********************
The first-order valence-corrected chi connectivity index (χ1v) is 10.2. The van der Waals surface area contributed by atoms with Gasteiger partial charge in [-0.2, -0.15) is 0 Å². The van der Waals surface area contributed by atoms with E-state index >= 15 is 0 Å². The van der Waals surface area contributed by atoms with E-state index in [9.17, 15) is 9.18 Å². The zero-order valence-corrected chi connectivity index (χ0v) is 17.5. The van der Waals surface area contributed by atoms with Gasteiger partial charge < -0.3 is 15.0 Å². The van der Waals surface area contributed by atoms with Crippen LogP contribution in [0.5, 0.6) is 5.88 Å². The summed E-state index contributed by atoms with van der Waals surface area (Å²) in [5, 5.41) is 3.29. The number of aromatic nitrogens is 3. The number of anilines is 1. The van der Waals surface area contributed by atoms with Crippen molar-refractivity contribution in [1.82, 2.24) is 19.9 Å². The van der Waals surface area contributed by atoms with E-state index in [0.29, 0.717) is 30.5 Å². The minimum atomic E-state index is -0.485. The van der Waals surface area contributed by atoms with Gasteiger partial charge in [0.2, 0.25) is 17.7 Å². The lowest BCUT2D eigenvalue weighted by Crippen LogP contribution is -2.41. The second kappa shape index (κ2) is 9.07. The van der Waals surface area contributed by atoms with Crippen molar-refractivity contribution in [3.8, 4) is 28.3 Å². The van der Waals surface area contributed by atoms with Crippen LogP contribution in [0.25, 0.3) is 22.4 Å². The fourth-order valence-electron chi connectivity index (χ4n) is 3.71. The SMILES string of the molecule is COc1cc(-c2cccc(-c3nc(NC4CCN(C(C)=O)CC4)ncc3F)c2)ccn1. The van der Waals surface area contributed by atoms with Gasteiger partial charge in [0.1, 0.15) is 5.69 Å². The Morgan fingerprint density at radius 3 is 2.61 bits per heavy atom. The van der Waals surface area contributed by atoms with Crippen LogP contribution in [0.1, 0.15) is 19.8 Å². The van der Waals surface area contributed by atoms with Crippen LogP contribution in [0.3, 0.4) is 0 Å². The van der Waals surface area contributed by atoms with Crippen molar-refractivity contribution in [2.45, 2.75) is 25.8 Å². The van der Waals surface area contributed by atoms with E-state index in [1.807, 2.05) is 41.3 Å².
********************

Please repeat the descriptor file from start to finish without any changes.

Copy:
The first-order valence-corrected chi connectivity index (χ1v) is 10.2. The van der Waals surface area contributed by atoms with Gasteiger partial charge in [-0.2, -0.15) is 0 Å². The van der Waals surface area contributed by atoms with E-state index >= 15 is 0 Å². The van der Waals surface area contributed by atoms with E-state index in [9.17, 15) is 9.18 Å². The zero-order valence-corrected chi connectivity index (χ0v) is 17.5. The van der Waals surface area contributed by atoms with Gasteiger partial charge < -0.3 is 15.0 Å². The van der Waals surface area contributed by atoms with Crippen LogP contribution in [0.5, 0.6) is 5.88 Å². The summed E-state index contributed by atoms with van der Waals surface area (Å²) in [5, 5.41) is 3.29. The number of aromatic nitrogens is 3. The number of anilines is 1. The van der Waals surface area contributed by atoms with Crippen molar-refractivity contribution in [1.82, 2.24) is 19.9 Å². The van der Waals surface area contributed by atoms with E-state index in [0.29, 0.717) is 30.5 Å². The minimum atomic E-state index is -0.485. The van der Waals surface area contributed by atoms with Gasteiger partial charge in [0.2, 0.25) is 17.7 Å². The lowest BCUT2D eigenvalue weighted by Crippen LogP contribution is -2.41. The second kappa shape index (κ2) is 9.07. The van der Waals surface area contributed by atoms with Crippen molar-refractivity contribution in [3.8, 4) is 28.3 Å². The van der Waals surface area contributed by atoms with Crippen LogP contribution in [0.25, 0.3) is 22.4 Å². The fourth-order valence-electron chi connectivity index (χ4n) is 3.71. The SMILES string of the molecule is COc1cc(-c2cccc(-c3nc(NC4CCN(C(C)=O)CC4)ncc3F)c2)ccn1. The van der Waals surface area contributed by atoms with Gasteiger partial charge in [0.1, 0.15) is 5.69 Å². The Morgan fingerprint density at radius 3 is 2.61 bits per heavy atom. The van der Waals surface area contributed by atoms with Crippen LogP contribution in [0.1, 0.15) is 19.8 Å². The van der Waals surface area contributed by atoms with Crippen LogP contribution in [0.3, 0.4) is 0 Å². The van der Waals surface area contributed by atoms with Crippen molar-refractivity contribution in [2.45, 2.75) is 25.8 Å². The van der Waals surface area contributed by atoms with E-state index in [1.807, 2.05) is 41.3 Å².